“Debits and credits” is the phrase that causes the most confusion among those who are not familiar with accounting terminology.
What exactly does it mean to “debit” or “credit” an account, and when would you perform any of these things? Why is it that debiting some accounts causes the balances of those accounts to increase, while debiting other accounts causes the balances of those accounts to decrease?
And how exactly does any of this pertain to the success of your company? In this guide, we will provide an explanation of what is credit and what is debit and we will show you how to use both to keep your books balanced.
“In this guide, we will provide an explanation of what is credit and what is debit and we will show you how to use both to keep your books balanced.”
To understand what is credit and what is debit and they work, you first need to understand accounts.
Each and every financial transaction that has an effect on a business must be recorded in accounts so that the books may be kept accurately. Assets, liabilities, revenue (income), equity, and expenses are the five types of accounts used in financial reporting.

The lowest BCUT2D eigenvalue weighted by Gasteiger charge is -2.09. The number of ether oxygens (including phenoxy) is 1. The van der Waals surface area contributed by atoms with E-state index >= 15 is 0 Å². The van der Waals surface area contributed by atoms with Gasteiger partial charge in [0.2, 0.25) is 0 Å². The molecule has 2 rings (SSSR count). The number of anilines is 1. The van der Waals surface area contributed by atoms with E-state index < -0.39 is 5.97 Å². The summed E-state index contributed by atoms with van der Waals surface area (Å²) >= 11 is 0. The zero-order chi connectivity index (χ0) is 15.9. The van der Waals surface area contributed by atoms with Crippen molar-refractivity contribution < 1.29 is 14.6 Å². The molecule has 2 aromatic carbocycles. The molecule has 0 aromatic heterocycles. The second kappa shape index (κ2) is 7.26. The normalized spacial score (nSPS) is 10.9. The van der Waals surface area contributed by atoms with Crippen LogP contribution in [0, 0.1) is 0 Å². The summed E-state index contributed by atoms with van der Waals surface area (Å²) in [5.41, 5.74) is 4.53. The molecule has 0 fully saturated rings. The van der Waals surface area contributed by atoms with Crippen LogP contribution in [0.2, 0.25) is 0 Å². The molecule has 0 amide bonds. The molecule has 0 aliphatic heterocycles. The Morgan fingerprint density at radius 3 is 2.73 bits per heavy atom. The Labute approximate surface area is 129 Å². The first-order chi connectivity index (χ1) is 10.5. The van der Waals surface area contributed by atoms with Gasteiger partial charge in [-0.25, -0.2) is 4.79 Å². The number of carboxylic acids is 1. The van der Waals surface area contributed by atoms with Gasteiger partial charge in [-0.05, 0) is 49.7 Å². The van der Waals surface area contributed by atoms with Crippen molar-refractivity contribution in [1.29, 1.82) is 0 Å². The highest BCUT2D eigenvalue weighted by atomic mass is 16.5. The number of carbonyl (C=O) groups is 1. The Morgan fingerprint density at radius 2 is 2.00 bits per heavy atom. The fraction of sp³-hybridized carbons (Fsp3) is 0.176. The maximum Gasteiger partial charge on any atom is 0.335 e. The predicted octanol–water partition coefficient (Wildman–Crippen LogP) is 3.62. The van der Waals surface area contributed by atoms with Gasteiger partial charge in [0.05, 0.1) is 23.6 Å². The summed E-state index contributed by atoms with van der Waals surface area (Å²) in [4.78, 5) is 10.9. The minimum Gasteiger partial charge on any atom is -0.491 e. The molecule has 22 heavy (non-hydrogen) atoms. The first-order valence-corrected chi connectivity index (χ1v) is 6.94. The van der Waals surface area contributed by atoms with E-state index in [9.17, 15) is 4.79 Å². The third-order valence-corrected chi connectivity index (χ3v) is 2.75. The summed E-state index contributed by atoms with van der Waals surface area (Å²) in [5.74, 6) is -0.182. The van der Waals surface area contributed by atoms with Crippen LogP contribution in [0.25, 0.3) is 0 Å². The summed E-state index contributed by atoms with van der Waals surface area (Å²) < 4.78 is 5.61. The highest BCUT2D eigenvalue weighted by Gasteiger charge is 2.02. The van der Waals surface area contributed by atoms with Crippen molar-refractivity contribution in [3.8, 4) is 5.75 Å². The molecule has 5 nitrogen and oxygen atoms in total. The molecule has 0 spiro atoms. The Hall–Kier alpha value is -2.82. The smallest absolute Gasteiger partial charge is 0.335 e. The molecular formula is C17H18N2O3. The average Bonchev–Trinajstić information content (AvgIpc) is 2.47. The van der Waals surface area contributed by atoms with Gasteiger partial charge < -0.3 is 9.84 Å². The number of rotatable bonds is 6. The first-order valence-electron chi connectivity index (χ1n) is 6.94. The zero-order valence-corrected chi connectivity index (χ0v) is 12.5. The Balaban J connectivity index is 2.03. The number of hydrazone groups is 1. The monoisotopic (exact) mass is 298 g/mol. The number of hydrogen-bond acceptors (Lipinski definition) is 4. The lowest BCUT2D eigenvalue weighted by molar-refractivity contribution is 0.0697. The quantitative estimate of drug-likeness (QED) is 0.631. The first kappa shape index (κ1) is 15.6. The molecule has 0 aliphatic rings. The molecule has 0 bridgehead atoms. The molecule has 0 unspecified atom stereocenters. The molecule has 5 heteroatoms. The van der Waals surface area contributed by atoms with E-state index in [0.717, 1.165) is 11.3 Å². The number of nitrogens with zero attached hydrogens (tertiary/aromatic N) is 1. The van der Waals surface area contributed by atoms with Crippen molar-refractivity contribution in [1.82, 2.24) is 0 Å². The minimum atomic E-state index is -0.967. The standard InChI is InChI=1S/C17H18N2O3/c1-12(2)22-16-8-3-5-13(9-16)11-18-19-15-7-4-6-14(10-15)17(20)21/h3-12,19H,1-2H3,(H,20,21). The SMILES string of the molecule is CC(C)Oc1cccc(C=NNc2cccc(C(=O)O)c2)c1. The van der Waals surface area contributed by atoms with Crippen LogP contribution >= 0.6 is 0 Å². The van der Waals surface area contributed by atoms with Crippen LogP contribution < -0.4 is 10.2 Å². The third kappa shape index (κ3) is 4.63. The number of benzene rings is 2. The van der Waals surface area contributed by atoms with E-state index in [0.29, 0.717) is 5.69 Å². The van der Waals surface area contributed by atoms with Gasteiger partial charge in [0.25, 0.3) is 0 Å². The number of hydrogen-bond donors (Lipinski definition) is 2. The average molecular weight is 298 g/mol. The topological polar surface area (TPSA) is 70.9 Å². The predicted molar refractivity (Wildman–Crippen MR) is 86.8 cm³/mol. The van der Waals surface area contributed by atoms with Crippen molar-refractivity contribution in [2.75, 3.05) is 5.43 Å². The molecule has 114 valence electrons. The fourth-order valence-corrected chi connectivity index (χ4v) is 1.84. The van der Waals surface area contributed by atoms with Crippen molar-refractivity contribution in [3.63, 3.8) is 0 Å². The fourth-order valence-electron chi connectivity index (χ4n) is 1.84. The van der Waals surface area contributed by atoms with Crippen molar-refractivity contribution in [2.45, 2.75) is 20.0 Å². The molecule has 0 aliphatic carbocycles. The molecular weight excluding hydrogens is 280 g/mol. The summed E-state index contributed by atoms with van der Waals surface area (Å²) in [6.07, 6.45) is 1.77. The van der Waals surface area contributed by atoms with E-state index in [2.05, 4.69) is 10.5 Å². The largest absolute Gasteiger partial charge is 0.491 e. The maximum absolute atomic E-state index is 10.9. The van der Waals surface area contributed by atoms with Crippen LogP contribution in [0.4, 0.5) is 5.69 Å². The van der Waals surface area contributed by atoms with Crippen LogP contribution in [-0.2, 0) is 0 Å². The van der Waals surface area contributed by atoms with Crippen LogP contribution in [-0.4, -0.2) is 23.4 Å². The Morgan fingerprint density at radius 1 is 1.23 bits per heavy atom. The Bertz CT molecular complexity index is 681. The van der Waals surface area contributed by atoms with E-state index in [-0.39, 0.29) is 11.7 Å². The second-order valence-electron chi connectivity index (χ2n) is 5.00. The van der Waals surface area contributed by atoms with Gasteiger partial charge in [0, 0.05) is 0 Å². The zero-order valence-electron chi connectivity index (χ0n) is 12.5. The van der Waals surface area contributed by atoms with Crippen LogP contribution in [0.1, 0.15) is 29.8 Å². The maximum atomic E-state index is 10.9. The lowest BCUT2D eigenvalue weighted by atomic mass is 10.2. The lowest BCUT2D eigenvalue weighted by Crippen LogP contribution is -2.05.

All of these are detailed on the chart of accounts that you have. Your balance sheet will include accounts for your assets, liabilities, and equity. Your income statement will include accounts for both your revenues and your expenses.
A company’s cash on hand, accounts receivable, inventory, and equipment are all examples of assets, which are things that will provide the company with future economic benefits.
Accounts payable, loans payable, and payroll taxes are examples of liabilities. Liabilities are obligations that the organization is required to pay in the future.